A hundred years ago, when I was a little girl (all right, the late 1970s), I used to draw Blake’s 7 stick man cartoons. Blake’s 7, you see, was my very favourite TV programme, and more than anything else I wanted more stories about the crew of the Liberator and their adventures. They weren’t the best stick man cartoons (I didn’t grow up to be an artist), but I enjoyed creating them, nonetheless, and mostly it was the storytelling that I enjoyed.
Flash forward to the late 90s, when I am broadly doing much the same thing, only this time without bothering to draw pictures, posting my stories to a Blake’s 7 mailing list. Here, a lively and well-informed group of us (many postgraduate students, who have time for this kind of thing) spend a lot of time hanging out together, slightly amazed to have found other people who have watched this mad old show, psychoanalysing the characters, cooking up story ideas, setting each other challenges, and having a quite splendid time. My writing was stylistically sharper (I hope), but the impulse remained the same – to spend more time with characters and settings that moved and intrigued me, and to tell more stories about them.
Fanfiction was my hobby from when I was a very little girl, and it has been my great fortune to be able to turn this passion into a career. Not long after I began posting fanfiction online, I was contacted by an editor at Simon and Schuster. My Star Trek: Deep Space Nine fiction had been recommended to him, he was on the lookout for new voices, and he wanted to know if I’d be interested in pitching some stories to him. I was interested – I was very interested – and from that exchange came commissions for my first three ST: DS9 novels, The Lotus Flower, Hollow Men, and The Never-Ending Sacrifice.
After that, my foot was in the door. Writing TV tie-in fiction has particular pressures (you’re often very close to hard production deadlines), and once you have a demonstrable track record of delivering on time, you’re much better placed to pitch for work. With three Star Trek novels on my CV, I decided I’d like to try for a Doctor Who novel. This was around the time that David Tennant was turning into Matt Smith, and there was a change in many of the production personnel involved in the show. It was a good time to be getting in touch to see what I could do, and I’ve written four Doctor Who novels for BBC Books since then. After that – I’ve written a substantial amount for the audio drama producers Big Finish, who have the licence to produce audios based on Doctor Who, Blake’s 7, and Star Cops (among other shows), all of which I’ve written for. And I’ve written half a dozen or so more Star Trek books, including my most recent, The Last Best Hope, a prequel novel to Star Trek: Picard.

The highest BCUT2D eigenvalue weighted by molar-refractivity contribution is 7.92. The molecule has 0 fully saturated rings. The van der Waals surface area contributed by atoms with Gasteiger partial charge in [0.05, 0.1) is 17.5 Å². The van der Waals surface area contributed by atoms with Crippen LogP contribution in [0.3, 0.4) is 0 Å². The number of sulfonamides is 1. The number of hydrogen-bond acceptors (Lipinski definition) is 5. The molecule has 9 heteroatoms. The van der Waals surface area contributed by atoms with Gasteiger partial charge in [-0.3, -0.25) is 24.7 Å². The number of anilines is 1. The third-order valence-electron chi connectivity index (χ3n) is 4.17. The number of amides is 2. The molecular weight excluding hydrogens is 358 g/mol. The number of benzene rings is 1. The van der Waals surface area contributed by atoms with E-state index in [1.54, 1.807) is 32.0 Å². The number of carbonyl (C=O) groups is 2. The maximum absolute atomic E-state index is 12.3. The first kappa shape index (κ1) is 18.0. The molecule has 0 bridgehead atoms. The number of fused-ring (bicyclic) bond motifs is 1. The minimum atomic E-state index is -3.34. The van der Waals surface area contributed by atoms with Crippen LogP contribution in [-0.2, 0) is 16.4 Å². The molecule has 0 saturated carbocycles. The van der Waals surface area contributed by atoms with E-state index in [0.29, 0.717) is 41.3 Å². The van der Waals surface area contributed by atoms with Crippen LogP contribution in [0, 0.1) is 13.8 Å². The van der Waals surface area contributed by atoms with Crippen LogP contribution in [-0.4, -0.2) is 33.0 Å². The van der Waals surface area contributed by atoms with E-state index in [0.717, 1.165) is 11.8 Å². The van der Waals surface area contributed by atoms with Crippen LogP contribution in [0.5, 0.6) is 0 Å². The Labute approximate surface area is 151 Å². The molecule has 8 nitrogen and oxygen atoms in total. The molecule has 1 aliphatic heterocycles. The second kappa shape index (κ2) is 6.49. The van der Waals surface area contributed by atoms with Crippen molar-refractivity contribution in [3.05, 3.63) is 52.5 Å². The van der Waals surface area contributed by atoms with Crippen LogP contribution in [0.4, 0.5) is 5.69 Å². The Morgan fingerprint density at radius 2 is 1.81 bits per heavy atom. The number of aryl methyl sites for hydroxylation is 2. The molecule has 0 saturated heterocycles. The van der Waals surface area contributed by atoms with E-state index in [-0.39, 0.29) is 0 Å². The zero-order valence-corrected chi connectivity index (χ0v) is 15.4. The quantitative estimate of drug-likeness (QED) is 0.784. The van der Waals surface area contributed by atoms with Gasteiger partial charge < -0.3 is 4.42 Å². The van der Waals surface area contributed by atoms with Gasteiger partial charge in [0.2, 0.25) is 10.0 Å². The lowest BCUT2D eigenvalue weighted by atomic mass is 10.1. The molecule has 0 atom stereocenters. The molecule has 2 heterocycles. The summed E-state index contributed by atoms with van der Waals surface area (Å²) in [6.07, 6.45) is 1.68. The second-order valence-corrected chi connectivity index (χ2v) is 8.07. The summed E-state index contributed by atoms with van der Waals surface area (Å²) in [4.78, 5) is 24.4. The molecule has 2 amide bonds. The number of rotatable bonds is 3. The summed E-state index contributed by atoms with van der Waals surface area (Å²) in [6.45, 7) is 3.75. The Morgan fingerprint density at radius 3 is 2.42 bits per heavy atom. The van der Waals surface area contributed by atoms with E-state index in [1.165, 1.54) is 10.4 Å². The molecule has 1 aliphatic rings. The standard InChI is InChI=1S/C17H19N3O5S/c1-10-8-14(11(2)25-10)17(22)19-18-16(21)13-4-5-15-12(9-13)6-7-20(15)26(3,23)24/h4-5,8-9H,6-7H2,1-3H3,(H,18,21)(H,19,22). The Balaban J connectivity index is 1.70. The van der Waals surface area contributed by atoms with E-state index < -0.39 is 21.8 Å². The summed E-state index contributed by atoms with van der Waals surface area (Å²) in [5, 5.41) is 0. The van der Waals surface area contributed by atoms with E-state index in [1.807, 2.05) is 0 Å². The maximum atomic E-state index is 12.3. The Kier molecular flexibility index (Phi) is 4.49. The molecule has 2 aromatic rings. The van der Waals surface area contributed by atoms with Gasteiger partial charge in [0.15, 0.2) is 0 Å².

There are several questions that commonly come up when I explain what I do. People often ask whether I find my imagination constrained, working with other people’s characters and settings. The answer to this is – well, no, not really! I do see where this idea comes from, but this doesn’t seem to be how my imagination works. Stories come more naturally to me when I think of myself in conversation with a text. I may have questions about characters’ motivations, how they got from A to B; or perhaps I want to explore aspects of a show that have been touched upon only tangentially. Much of my Star Trek work has been like this: I have set many of my stories on Cardassia Prime, a world that has great significance in DS9, but which we see only briefly on screen. In a series of novels, I have had the freedom to work through some of Cardassia’s future history, tracing the collapse of an authoritarian power, and its tentative steps towards recreating itself as an open society.
There are huge differences between writing for a show that is in production and for one that is currently not on air. With my earliest Star Trek novels, all published after DS9 had ended, I had considerable liberty to invent. With my most recent books, for Discovery and Picard, I have worked closely with people in the writers’ room, trying to tell stories which work with the programmes as shown. This brings obvious constraints, but at the same time it’s tremendously exciting to be working with a show that’s still unfolding, and a creative challenge too.
Last of all, I’m often asked, “Don’t you want to write your own stuff?” The answer to this is that I do write my ‘own stuff’ (novellas and short fiction), and I enjoy it immensely – but I still think of myself as in conversation with other texts. My novella with Tor.Com, The Undefeated, was pitched as a feminist reimagining of High Plains Drifter. I was in conversation with that film (and with other stories too, like Susan Glaspell’s brilliant short story ‘A Jury of Her Peers’). Creativity, for me, doesn’t operate in a vacuum. It’s about call and response: being inspired by something – or wanting to argue back with it. I still write a great deal of fanfiction based on Tolkien’s The Lord of the Rings. I love that book – but I don’t always agree with it, and, as a result, I have a lot to say back to it! Now, if I can only persuade someone to commission that three-book idea I have about the fall of Númenor…
Dr Una McCormack is a New York Times bestselling science fiction author. She is passionate about women’s writing, science fiction, and helping people find their words and voices. Her Star Trek: Picard novel, The Last Best Hope, is published by Simon and Schuster in 2020.